Mortal Kombat X Review
After floundering for years, Mortal Kombat got its groove back in 2011. Great graphics for the time, a switch back to 2D fighting and a well-refined battle engine made it a worth rival to the likes of Street Fighter IV and Marvel vs. Capcom 3. Not willing to rest on its laurels, Mortal Kombat X is bigger, bolder, and better than its predecessor in almost every way.
For me, the joy of modern Mortal Kombat comes from its combat, er, kombat engine. Unlike Street Fighter IV, where performing a cool-looking combo takes a great deal of effort and practice, cool combos in Mortal Kombat X are generally easier to perform. By mixing in preset combo strings with special moves and a lenient juggle system, you can create an offensive symphony in a much shorter span of time and practice. Not to say that the game runs in baby mode by any means. There’s still a lot of nuance in terms of timing and making contact with a defending opponent that will keep players of all skill levels hooked for a long time.
One of the big new additions to the combat is the inclusion of stage interactions. Similar to Injustice: Gods Among Us, kombatants can now use stage elements to attack their foes or slip out of a sticky situation. For example, there’s an old lady in a market that you can just throw at an opponent if you want. Really enjoyed that element of Injustice and I’m glad to see it here. The best part about it is that they’re all blockable now, which wasn’t the case in the DC fighting game.
Of course, the game also has a whole host of Fatalities, which are as gory as ever. One thing that might rub players the wrong way is that you don’t get access to all of your Fatalities at the start. Instead, you have to unlock them with coins, which are earned with play. They probably are also sold as DLC. Fatalities were never really my thing, so I’m fine with that.
The biggest addition of all is the concept of character variations. While the game already sports a huge roster of old and new characters, each character has three different variations to choose from. They all vary in different ways, some more dramatic than others. For example, Kitana has a variation that gives her Jade’s staff and all of her moves. It’s a great idea to have different variations of the same character, as it can help characters counter bad match-ups.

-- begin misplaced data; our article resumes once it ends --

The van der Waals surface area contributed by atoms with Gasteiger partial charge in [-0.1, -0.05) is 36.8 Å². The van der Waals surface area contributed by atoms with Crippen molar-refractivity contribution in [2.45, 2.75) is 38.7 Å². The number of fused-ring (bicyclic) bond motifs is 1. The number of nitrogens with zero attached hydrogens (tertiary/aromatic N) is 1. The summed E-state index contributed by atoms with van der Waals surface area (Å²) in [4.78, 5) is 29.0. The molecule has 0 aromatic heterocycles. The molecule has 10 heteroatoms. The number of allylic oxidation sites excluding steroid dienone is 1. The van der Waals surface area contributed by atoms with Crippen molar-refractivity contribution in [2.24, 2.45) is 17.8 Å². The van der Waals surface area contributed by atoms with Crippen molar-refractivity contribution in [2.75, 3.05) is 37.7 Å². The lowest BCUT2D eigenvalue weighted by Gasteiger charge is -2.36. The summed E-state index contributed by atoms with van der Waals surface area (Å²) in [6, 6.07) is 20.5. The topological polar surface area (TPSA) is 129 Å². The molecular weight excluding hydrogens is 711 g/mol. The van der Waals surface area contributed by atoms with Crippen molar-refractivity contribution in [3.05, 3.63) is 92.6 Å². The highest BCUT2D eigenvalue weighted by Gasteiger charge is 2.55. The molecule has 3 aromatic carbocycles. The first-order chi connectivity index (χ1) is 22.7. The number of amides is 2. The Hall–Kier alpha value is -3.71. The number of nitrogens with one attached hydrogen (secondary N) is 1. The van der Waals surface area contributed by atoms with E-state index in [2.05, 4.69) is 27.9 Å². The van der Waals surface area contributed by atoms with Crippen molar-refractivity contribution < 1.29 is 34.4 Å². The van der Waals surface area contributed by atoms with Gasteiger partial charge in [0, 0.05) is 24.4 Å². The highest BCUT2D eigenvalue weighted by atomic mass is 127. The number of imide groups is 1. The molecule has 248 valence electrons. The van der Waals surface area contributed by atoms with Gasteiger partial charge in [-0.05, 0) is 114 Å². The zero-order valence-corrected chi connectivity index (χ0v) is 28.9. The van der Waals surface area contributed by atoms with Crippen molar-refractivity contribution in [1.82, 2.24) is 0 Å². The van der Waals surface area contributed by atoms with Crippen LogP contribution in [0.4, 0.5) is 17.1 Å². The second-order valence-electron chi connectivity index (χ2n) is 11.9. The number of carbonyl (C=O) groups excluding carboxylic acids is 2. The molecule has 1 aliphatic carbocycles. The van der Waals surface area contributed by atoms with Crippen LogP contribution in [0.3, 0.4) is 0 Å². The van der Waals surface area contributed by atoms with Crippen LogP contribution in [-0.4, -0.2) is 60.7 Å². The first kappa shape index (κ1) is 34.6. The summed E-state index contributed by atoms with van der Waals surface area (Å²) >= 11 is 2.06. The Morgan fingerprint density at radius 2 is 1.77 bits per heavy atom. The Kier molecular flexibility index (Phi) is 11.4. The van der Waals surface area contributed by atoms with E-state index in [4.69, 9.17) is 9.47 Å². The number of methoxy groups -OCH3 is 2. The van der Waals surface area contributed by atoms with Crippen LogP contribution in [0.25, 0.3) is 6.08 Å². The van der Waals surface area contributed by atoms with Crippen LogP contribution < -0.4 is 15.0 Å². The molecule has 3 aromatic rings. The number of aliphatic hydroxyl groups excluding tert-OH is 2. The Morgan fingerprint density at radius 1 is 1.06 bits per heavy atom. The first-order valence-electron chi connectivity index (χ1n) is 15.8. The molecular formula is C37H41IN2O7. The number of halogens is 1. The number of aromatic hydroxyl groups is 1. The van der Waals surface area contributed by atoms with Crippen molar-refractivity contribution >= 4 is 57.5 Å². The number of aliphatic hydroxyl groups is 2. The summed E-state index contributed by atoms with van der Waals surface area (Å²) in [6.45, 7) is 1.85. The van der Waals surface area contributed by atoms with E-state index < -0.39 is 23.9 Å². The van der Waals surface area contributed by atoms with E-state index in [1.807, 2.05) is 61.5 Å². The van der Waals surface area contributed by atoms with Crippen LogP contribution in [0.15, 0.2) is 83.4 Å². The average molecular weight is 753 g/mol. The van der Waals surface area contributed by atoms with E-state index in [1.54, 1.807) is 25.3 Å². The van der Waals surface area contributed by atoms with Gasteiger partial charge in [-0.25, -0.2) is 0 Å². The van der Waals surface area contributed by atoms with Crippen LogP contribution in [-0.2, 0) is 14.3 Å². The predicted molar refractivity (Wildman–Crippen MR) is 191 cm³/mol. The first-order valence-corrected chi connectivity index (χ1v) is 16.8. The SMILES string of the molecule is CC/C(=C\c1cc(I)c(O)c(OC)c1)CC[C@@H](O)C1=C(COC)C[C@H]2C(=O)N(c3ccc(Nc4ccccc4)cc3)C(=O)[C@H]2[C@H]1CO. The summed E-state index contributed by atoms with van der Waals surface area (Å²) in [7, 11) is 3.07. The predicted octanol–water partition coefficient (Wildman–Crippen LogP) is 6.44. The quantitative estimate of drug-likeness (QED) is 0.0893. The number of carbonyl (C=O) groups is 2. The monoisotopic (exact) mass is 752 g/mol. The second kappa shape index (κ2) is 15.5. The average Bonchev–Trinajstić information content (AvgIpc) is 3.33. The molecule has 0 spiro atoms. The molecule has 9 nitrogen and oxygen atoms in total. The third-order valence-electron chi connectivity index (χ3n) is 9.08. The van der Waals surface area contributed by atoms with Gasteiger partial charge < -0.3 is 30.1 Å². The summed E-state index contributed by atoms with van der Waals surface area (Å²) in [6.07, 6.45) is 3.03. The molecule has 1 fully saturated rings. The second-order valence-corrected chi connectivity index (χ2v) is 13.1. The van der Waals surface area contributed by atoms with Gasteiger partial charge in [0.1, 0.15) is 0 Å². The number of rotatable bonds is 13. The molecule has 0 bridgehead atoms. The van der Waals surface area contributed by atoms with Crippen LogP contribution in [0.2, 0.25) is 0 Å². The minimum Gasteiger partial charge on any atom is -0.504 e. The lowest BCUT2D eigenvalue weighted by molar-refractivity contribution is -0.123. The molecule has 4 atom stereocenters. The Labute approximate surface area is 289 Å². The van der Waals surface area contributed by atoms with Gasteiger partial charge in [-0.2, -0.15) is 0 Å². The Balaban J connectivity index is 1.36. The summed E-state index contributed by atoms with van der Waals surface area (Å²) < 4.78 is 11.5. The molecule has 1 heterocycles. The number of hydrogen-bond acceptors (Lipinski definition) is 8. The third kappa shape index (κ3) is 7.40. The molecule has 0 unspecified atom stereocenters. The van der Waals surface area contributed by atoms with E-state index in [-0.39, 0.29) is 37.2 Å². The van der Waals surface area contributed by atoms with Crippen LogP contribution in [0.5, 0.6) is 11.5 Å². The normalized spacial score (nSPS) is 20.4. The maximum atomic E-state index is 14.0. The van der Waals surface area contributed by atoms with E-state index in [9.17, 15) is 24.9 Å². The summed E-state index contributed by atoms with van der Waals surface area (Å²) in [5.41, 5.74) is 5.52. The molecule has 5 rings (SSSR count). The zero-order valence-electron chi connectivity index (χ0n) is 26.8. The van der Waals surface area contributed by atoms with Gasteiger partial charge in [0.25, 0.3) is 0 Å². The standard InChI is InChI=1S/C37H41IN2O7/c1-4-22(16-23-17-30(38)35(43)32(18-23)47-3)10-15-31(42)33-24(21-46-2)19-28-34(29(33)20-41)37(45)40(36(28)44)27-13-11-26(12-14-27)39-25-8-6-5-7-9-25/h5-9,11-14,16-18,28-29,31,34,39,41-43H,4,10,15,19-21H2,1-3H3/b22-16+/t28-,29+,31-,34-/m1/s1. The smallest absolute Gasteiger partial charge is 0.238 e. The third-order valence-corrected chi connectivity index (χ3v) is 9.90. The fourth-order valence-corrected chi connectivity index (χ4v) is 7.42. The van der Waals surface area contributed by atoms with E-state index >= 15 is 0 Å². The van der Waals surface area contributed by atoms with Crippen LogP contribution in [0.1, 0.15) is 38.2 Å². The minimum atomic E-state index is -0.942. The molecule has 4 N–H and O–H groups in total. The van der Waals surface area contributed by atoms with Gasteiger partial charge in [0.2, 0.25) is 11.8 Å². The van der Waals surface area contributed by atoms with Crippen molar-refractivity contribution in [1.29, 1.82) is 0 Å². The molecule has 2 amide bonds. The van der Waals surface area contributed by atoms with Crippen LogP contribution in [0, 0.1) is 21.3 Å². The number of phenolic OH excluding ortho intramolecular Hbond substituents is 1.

One of the modes I loved in Mortal Kombat 9 was its story mode. As a re-telling and revamping of the original Mortal Kombat story, it was very cool to have that presented in a modern context. In this game, it’s an all-new story that I couldn’t force myself to sit through. Part of it is because I just don’t have the patience right now to play and learn every character in the campaign. The other part is I don’t have any interest in this all-new story they’re telling, which focuses on the new era of kombatants.
Without that, there’s still stuff to keep players interested. Solo players have an assortment of fixed and variable towers to work through. Online warriors, meanwhile can take part in an assortment of modes. While my fights were generally smooth, many of my matches suffered from input lag. It does interfere with the game to the point where you don’t play it like you would locally, as you have to dial in everything quickly and hope it actually registers. Also, there were times where things completely fell apart, and matches would freeze for a second before slowly chugging along. Thankfully, NetherRealm is updating the game will rollback netcode, which should go a long way towards improving the experience.
In a post-Street Fighter V world, Mortal Kombat X doesn’t back down. This gorgeous fighter refines its formula even further to be the best game in the series. It’s a bummer that the campaign isn’t as appealing as the last one, but players who still want that experience should still have a good time with it. The online play today isn’t great either, but a fix is on the way. Once the rollback net code is patched in, it has what it takes to truly go toe-to-toe with the new champ, while still surpassing it in terms of content and ambition.